Morocco asks UN to shut Western Sahara liaison office

2016-03-22 15:53


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New York - Morocco has asked the UN to close its military liaison office in Western Sahara, amid a row between Rabat and the world body over the status of the disputed territory.

The move came just a day after Morocco - angry after UN Secretary General Ban Ki-moon used the term "occupation" to describe the territory's status - expelled most of the non-Moroccan civilian members of the UN's MINURSO mission.

"MINURSO has received a request to close its military liaison office in Dakhla," UN deputy spokesman Farhan Haq said.

"This is the first request directly targeting the military component of the mission."

So far, 70 civilians holding various UN posts and three civilians working for the African Union have left Western Sahara under the Moroccan expulsion order.

Rabat had previously given the name of 81 civilian expatriate UN employees, but 11 were no longer working for MINURSO, according to the UN.

The expelled civilians have been placed in Las Palmas, in Spain's Canary Islands, or on leave in their country of origin.

"We did this under duress... for logistics and security considerations," Haq said.

"UN and Security Council officials are in contact with Morocco to reach a mutually acceptable solution."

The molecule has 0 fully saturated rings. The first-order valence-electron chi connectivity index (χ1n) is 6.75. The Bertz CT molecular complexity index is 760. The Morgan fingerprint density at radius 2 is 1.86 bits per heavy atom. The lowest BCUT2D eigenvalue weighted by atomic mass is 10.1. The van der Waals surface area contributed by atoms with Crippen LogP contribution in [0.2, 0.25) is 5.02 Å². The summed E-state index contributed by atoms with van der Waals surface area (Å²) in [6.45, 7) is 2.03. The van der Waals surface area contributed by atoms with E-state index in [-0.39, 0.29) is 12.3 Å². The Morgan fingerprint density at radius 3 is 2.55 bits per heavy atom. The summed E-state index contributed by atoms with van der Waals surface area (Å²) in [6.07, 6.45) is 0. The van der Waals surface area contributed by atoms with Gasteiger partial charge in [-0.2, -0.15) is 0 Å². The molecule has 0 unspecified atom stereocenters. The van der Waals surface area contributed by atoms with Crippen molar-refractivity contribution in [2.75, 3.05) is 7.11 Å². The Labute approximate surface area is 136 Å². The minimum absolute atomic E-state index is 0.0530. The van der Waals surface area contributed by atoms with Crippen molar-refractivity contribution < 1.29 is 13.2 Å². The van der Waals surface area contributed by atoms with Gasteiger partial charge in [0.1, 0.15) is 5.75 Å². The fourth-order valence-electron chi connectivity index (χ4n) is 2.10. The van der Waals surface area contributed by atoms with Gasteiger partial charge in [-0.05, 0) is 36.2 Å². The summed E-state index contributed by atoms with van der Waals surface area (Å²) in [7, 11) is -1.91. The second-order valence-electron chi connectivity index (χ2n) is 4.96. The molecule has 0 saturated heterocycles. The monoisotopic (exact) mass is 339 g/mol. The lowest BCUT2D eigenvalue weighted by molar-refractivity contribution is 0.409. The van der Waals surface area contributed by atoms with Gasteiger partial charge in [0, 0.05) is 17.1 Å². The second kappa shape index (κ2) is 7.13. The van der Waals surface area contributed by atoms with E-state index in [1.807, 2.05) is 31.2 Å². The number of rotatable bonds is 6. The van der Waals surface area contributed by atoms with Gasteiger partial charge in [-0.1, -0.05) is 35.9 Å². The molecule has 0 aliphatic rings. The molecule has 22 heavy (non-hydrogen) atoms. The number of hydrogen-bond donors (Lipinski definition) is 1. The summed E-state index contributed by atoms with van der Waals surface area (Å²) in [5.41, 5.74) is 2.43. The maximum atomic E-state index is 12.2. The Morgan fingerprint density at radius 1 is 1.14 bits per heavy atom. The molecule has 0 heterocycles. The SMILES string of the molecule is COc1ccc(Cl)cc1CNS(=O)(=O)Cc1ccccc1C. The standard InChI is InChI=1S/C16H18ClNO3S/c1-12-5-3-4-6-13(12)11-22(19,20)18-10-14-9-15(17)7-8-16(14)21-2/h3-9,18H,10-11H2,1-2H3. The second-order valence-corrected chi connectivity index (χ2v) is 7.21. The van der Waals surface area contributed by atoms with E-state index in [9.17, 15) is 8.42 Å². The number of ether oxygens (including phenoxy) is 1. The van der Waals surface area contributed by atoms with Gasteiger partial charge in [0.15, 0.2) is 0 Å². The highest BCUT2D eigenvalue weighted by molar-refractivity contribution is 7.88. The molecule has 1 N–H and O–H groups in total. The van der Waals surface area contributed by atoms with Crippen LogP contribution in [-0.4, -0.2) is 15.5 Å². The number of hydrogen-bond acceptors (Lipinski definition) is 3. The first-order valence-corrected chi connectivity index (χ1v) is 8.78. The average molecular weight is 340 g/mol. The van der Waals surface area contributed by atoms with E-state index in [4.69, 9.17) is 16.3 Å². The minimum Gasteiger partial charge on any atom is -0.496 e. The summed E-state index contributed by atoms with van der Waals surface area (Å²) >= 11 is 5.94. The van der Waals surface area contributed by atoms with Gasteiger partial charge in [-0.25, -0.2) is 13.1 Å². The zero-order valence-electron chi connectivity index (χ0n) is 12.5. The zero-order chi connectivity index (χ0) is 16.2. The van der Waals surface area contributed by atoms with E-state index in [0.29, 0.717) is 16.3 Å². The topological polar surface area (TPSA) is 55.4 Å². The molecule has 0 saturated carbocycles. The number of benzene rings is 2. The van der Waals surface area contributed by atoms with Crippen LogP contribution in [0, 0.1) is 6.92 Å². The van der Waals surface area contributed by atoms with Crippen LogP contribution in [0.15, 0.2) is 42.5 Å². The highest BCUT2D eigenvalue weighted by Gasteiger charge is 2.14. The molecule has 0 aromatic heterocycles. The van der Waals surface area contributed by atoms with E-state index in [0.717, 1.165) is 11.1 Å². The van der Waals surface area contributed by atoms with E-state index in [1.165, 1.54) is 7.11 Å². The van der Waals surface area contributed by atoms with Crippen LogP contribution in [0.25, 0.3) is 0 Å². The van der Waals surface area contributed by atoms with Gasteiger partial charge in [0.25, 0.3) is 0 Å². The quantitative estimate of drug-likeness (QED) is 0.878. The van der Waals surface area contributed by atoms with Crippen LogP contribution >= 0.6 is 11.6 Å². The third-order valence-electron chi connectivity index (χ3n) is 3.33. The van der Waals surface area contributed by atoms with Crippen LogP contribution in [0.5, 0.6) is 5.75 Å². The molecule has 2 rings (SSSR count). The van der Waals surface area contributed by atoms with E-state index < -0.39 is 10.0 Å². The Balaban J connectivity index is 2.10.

The UN's top political affairs official, Jeffrey Feltman, has warned that the military force would not be able to operate without the civilian component.

Besides the MINURSO troops, just 27 civilians remain, and they can only perform "a small portion" of the tasks, according to Haq.

"We hope Morocco gets the message that this kind of behavior cannot be tolerated," the spokesman added. "Many core functions of the mission would not be able to be performed with such a small number of staff."

Expelling UN civilians

UN chief Ban Ki-moon was due to discuss the tensions with envoys from the 15 council members.

The pro-independence Polisario Front - which called Morocco's decision to expel the UN civilians a "slap in the face to the Security Council, and a dangerous provocation that could lead to war" -- is kept informed of these discussions.

Haq called for the Security Council's "strong and unified support" for the 500-strong MINURSO.

"Without the peacekeeping force performing in the way it is mandated to do, there will be a real risk to return to heightened tension and possibly even conflict," he warned.

The UN has been trying to broker a Western Sahara settlement since a 1991 ceasefire ending a war that broke out when Morocco deployed its military in the former Spanish territory in 1975.

Rabat demanded a scaling back of the UN mission in retaliation for Ban's "occupation" remark, which was made early this month during a visit to a Sahrawi refugee camp in Algeria, which supports the Polisario Front.

Morocco, which considers the territory to be part of the kingdom and insists that its sovereignty cannot be challenged, has also decided to cut $3m in funding for the UN mission.

Read more on:    un  |  morocco  |  north africa

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